Reducing Academic Violations
Paper & Presentation Assignments
- Show the Microsoft Word References demonstration video or share this video tutorial during your first class meeting and reinforce to students that plagiarism will not be tolerated.
- Remind students that rough drafts must still include proper citation method.
- Define what citation method should be used for assignments in your class.
- Provide detailed directions for each assignment, explicitly stating the citation expectations. This is particularly important for oral assignments, power point presentations and other multi-media work where a student may not be as familiar with appropriate citation.
- If you suspect plagiarism, ask a student to bring in copies of his/her sources to you and/or a rough draft of the paper.
- Clarify to students that recycling old papers is NOT allowed without approval from the faculty member.
- Require electronic submission of assignments. This provides additional information to you about the date the paper or presentation was created and last updated.
- Remind students any suspected case of plagiarism WILL be referred to the SAA office for accountability proceedings.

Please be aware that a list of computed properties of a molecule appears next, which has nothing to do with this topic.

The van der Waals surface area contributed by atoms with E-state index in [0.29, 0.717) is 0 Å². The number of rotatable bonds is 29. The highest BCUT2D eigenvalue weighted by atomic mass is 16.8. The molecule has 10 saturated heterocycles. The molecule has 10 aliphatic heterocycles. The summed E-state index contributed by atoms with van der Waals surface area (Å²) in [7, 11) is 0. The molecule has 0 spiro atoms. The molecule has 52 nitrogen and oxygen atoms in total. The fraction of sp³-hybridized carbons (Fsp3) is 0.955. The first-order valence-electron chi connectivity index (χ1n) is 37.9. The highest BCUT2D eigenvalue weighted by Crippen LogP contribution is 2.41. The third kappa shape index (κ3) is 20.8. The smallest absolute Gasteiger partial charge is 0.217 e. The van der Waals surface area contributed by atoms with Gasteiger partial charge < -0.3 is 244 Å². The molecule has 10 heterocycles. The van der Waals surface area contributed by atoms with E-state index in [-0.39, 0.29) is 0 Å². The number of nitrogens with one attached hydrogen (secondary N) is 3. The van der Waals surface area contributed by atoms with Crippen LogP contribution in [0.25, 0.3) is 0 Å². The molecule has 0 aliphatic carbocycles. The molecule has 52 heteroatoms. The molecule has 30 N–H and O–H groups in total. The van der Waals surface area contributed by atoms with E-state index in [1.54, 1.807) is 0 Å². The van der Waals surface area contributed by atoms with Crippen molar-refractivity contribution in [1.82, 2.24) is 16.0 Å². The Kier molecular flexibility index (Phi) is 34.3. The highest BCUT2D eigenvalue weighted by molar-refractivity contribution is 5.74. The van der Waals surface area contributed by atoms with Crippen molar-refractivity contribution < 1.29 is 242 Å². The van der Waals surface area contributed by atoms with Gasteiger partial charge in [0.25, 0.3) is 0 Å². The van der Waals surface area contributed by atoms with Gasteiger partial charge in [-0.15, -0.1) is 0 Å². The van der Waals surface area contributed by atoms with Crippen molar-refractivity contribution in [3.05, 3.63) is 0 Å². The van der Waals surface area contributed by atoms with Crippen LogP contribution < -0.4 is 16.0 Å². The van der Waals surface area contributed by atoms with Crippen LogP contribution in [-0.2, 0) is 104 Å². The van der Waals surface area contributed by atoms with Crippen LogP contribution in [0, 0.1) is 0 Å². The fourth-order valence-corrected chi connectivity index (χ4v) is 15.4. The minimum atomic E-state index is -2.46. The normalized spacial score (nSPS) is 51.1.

- For presentations, remind students images, charts and graphs must have citations and be included in any bibliography. This is also applicable to multi-media, such as songs, movie clips, You Tube videos, etc.
- Establish a standard test taking procedure from the first test and consistently use this during the semester. This should include taking attendance.
- Provide explicit testing instructions on each examination. This affirms your expectations to students each test period.
- Utilize proctors to observe students during testing. Meet with all proctors prior to the examination and provide them your testing expectations and procedure in writing. This will help ensure proctors know what is expected of them and the students.
- Hand out multiple versions of each exam OR make it appear that there are multiple versions. This can be done by using four different colors of paper for each testing period, creating the illusion there are four distinct versions of the examination. This visual cue helps dissuade students from looking at their neighbors’ paper.
- Try not to reuse exams from prior semesters. Students can easily get a hold of exams from former students or the web. Access to prior exams can provide an unfair advantage and be used as a crib sheet for current students.
- Review each test. Even if the examination is graded electronically, collect the question sheets and look over each one to see if there are abnormalities. For example, if a group of students are cheating together on an exam, they might write their answers largely to the side of each question, so that a neighbor can read it, before they transfer the answer to a Scantron. Reviewing the test and questions can help in identifying cheating patterns.
- Require students to turn in all scratch paper used during the exam. Date stamp them and retain until the end of the semester.
- Disallow cell phones and Smartphones from use during the exam. This practice discourages potential high tech cheating.
For more information, download the Academic Integrity Tool Kit for Faculty & Instructors.